small dead animals
little green footballs
girl on the right
crying all the way to the chip shop
mysteries of udolpho
blazing cat fur
arts & letters
lost bands of the new wave era
something I learned today
the punk vault
killed by death records
honey, where you been so long?
funky 16 corners
7 inch punk
spread the good word
the b side
something old, something new
big rock candy mountain
Listen to Manuel el Agujeta - "Cuatrocientos Son Los Mios"
Buy Grands Cantaores Du Flamenco, Volume 8
(Day three of the Spanish travel junket.)
An austere hotel breakfast, then off in the bus to visit an olive oil mill on our way to Cordoba. We pull up on the outskirts of Baena, after driving through what feels like a hundred miles of olive groves, stretching off in orderly lines over the less orderly hills and into the distance. The Nunez De Prado olive oil buildings are immaculate, and workers are putting a fresh coat of white paint on the walls as we start our tour. Paco, the older brother who heads the family firm, is a charming older gentleman in a blazer and tie with the manner of a vintner, which isn't surprising since his family came down from the north over 200 years ago to get into the olive oil business.
He takes us on a tour of the immaculate - and mostly silent - plant. The olive harvest was, of course, last fall, so most of the machinery and pipes are silent right now; only a few men seem to be working in the bottling room, putting the labels, corks and wax seals on bottles of the mill's premium vintage, a cloudy, unfiltered oil with a round, rich taste that finishes with just the right hint of bitterness, an essential part of eating an olive that's somehow worked out of so many cheap olive oils.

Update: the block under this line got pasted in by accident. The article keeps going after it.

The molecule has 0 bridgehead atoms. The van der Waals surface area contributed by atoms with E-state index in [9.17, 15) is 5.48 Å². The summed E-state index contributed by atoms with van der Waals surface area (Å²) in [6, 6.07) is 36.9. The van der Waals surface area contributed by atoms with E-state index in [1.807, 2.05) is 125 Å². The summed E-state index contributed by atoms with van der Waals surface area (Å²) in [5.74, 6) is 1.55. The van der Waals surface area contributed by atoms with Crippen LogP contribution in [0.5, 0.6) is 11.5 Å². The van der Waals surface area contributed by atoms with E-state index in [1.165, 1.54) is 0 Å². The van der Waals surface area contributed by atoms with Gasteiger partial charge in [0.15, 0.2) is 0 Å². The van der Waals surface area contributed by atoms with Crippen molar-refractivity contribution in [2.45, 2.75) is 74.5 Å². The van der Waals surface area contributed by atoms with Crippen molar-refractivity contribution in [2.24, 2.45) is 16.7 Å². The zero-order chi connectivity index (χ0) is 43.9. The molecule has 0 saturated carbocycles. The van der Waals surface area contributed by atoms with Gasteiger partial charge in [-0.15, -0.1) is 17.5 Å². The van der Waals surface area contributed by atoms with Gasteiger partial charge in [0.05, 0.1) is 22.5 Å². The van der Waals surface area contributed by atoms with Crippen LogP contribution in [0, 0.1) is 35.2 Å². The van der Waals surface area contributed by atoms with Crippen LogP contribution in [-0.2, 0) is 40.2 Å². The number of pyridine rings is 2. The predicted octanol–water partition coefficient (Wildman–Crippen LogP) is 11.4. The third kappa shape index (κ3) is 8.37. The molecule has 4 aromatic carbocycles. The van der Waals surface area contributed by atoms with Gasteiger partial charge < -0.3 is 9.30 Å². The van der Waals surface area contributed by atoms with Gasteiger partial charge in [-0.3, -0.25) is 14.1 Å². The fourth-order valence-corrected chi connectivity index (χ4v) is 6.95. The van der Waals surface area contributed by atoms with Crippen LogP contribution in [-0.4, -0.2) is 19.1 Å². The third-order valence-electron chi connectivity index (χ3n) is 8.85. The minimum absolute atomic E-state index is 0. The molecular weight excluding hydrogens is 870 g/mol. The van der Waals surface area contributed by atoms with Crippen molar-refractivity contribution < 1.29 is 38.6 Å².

There's a dark, tall room full of gleaming stainless steel tanks, and a low, narrow one full of their predecessors - big clay amphoras half buried in the tile floor, where the oil used to be stored; now retained for historical, perhaps even sentimental reasons. Paco Nunez De Prado presides over a little "typical" lunch of ham, olives, cheese and a family egg dish that it turns out I have at home in a Spanish cookbook we recently bought. After lunch, we meet his younger brother - twenty years his junior, and used to being mistaken for his son.
It's hard not to envy Paco Nunez de Prado - charming and dignified without being stiff or aloof, clearly quite happy to be working at something he was quite literally born to do; he can tell people what he does in once sentence and they'll get it without much further explanation. He has a job with a global reach, rooted in a small place and over two centuries of tradition he can claim with his own name. Snappy dresser, too.